She was only 16, only 16, already a 6-footer, and from Baltimore, not exactly the cradle of tennis champions. "I was a pretty unusual package," Pam Shriver was saying the other day, thinking back to the late summer of 1978, when she became the youngest U.S. Open finalist ever.
Her racket was the strangest part of it all, though. She just had to walk onto a court at the Open and the crowds started humming. Her racket was . . . was . . . just amazing. It was this big butterfly net laced up tightly with acres and acres of string. A racket on steroids. A mutant.
It was radical, much the same as Cal Ripken wearing a glove with 2-foot fingers, or swinging a bat the width of a telephone pole. Tennis rackets had been the same for a century. No one had seriously challenged the design.
"It's been maybe 10 years since I saw a tape of the match," Shriver said of her loss in the finals to Chris Evert, "but I remember Virginia Wade talking about the racket on the broadcast. She was talking about how it just sounded so different, and how the ball stayed on the racket so long."
Tennis would never be the same. Within five years of Shriver's trip to the finals, every pro was using an oversized or midsized racket. Today, you can't even buy an old, standard racket. They are antiques from a day when the game was slower and gentler. Evolution has occurred. The game has changed forever.
It all happened because of Howard Head, who designed the racket for Shriver. A weekend hacker, he kept hitting balls on his racket's wooden throat, so he started tinkering with ideas, concepts. He died last weekend at 76, his place in the his
tory of the sport singular and immense.
"I guess we made an odd couple back then," said Shriver, who remained friendly with Head until his death. "Opposite sexes, 50 years apart. He had an ingenuity you seldom run across. I wish I had been older. I came to appreciate him much more as I got older. Back then, to me, it was just like, 'Wow, who is this bald-headed guy?' "
Head had approached Don Candy, Shriver's coach, in the summer of 1976, after working on the new design for a couple of years. They put one in Shriver's hand and sent her out on the court in Candy's back yard. She was 14, a junior champion.
"I don't even think the racket had a name on it," she said. "It was just this prototype. I was as open-minded about it as any young person could be expected to be. Obviously, my coach had a lot of influence. I never went back to the old racket."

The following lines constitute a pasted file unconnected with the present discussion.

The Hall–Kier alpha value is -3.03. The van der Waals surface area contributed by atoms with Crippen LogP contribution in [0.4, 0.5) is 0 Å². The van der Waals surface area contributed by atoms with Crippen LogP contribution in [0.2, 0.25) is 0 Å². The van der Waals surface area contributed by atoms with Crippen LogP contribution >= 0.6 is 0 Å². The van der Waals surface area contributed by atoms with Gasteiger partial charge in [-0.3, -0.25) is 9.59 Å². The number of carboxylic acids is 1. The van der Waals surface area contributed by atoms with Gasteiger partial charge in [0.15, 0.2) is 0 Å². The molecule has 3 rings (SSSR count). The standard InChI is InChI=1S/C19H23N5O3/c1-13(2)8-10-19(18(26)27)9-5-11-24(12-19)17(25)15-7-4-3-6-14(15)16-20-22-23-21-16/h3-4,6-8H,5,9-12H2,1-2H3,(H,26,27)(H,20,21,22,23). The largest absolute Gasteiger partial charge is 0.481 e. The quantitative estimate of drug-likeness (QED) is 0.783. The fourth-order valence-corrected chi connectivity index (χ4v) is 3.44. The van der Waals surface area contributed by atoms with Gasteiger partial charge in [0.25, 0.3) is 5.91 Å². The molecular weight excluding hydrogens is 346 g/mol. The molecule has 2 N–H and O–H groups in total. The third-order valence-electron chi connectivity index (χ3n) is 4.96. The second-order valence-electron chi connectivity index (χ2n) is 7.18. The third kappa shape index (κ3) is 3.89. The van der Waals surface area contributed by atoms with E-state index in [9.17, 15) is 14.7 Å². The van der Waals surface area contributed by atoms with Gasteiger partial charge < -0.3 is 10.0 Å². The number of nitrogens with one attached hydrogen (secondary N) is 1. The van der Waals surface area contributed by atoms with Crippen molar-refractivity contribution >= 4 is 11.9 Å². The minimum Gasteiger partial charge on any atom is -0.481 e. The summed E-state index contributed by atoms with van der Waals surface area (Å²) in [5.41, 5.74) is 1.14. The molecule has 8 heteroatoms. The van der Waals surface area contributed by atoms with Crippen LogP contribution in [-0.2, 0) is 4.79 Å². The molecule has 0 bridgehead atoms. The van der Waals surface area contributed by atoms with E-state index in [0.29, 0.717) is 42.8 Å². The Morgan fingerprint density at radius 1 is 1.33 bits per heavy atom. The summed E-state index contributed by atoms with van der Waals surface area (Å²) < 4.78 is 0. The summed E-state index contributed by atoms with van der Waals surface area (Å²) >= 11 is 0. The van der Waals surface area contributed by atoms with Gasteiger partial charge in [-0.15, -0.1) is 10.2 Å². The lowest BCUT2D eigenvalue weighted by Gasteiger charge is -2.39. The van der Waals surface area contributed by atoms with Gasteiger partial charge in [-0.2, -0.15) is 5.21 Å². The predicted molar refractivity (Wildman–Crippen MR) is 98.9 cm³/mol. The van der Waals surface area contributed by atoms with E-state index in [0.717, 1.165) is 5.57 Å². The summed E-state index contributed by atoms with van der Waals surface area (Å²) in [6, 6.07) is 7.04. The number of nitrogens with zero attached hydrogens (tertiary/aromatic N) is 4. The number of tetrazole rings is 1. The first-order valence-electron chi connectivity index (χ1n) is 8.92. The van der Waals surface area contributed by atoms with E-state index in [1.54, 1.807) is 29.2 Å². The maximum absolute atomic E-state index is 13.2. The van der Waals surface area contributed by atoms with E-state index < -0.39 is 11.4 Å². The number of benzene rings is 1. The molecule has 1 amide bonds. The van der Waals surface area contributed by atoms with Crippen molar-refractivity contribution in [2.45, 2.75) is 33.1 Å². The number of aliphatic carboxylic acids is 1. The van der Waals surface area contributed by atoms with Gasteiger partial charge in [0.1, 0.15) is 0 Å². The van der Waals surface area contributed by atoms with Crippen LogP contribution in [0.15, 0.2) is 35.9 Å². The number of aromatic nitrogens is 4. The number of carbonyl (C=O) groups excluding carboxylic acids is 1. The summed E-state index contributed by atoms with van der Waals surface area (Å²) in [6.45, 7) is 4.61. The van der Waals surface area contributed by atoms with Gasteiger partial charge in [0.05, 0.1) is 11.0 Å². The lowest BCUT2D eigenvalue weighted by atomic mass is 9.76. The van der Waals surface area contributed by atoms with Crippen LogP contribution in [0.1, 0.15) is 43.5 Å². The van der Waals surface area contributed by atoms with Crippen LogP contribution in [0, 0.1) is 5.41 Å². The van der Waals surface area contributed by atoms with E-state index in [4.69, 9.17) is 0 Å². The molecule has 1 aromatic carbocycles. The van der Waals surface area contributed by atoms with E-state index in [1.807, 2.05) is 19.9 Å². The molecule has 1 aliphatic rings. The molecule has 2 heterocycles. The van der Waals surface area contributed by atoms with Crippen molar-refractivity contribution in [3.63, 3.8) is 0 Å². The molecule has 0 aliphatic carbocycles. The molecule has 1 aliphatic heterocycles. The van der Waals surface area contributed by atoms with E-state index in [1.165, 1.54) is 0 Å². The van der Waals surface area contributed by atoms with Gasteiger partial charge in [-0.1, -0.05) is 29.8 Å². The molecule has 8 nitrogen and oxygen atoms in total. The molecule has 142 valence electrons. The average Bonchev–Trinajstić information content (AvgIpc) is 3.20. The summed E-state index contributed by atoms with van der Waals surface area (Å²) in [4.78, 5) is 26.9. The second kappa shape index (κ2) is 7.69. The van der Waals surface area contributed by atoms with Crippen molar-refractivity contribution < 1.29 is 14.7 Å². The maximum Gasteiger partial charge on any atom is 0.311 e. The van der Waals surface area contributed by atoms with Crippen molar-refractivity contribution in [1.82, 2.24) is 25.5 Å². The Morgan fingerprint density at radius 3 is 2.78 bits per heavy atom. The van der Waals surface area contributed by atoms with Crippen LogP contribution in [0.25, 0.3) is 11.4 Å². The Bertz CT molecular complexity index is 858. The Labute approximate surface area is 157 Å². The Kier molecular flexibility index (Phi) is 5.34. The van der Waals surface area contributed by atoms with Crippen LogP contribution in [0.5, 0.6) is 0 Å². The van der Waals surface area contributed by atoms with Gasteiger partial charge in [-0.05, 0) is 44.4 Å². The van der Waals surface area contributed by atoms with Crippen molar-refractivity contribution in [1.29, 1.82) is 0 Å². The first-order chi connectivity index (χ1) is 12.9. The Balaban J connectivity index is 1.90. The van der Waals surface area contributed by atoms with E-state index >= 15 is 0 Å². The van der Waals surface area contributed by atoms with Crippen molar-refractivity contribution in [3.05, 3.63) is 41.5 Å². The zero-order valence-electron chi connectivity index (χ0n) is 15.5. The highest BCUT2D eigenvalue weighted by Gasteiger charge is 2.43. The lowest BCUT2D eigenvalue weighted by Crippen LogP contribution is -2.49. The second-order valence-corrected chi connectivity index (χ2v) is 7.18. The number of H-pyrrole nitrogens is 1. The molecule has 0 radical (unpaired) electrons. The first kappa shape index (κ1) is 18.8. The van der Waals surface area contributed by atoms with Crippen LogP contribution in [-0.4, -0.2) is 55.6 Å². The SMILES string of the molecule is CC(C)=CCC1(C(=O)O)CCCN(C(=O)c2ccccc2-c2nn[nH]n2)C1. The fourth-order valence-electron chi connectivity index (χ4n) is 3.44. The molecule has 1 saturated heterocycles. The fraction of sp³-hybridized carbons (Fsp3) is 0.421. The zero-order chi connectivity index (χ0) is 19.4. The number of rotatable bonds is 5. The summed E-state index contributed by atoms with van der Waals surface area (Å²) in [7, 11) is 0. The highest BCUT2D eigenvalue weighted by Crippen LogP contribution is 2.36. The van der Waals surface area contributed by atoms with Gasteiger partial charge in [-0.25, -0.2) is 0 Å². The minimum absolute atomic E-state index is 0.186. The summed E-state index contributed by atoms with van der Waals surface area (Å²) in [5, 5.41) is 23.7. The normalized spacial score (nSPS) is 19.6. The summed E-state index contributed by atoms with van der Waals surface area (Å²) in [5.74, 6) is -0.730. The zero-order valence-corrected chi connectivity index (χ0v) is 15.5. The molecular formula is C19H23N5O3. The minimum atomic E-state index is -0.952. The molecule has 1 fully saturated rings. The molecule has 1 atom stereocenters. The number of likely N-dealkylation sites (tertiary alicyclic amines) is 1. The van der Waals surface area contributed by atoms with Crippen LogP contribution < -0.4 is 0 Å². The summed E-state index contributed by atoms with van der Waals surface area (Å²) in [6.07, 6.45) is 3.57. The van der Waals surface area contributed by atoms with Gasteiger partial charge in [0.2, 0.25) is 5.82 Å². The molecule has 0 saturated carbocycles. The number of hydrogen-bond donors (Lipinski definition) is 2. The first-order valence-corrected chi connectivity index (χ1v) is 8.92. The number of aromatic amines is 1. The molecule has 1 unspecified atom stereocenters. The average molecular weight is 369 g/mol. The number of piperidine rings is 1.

She went out on the junior circuit with it. "Tracy Austin told me I was out of my mind," she said. "Some people said it had to be illegal. Mostly, they just made jokes. They said it
was a snowshoe. A trampoline. Howard was with me for a couple of years. I remember him watching me play in the national juniors."
The racket was out on the market by then, but it was a novelty, used mostly by older players looking for extra power. Only after Shriver reached the Open final did the pros begin paying attention. They discovered a racket that offered that power without diminished control.
It was miracle of physics. The racket used only 60 percent more string than the old one, but the "sweet spot," the middle, the part where most balls were hit, was three times as large. Players got to more balls, hit more balls better and hit everything harder. The speed of the game multiplied.
"When I made the Open final, there were only three pros using it, as far as I knew," Shriver said. "Ion Tiriac was another. I remember seeing a copy of the sales chart after I made the final. It was one big climb."
Head had designed the racket with hackers in mind, and it did make the game more accessible to millions. But the impact on the pro game was enormous. Rackets of all shapes and sizes appeared. Power became the essence. It still is.
"Howard was very humble about having had such an impact on the sport, basically reinventing it," Shriver said. "The truth was that he really just wanted to play better himself. It all grew out of that."
Ironically, he never did reach the level he wanted.
"There really wasn't anything he could do to make him play at a super-high level," Shriver said. "It was like, 'OK, now I've redone the racket, what else can I do?' I think he felt some frustration about that. He didn't ever conquer it."
It was one of his few failures. This was a man who made his fortune bringing snow skiing out of the Stone Age, designing the aluminum ski. He also tinkered with new designs for scuba equipment.
"It was so simple," Shriver said. "He figured that sports could be made easier, and he just went out and did it. It was a dream, and he had the thought and resources to pull it off. What he did for tennis, it's incredible. It certainly took an original mind."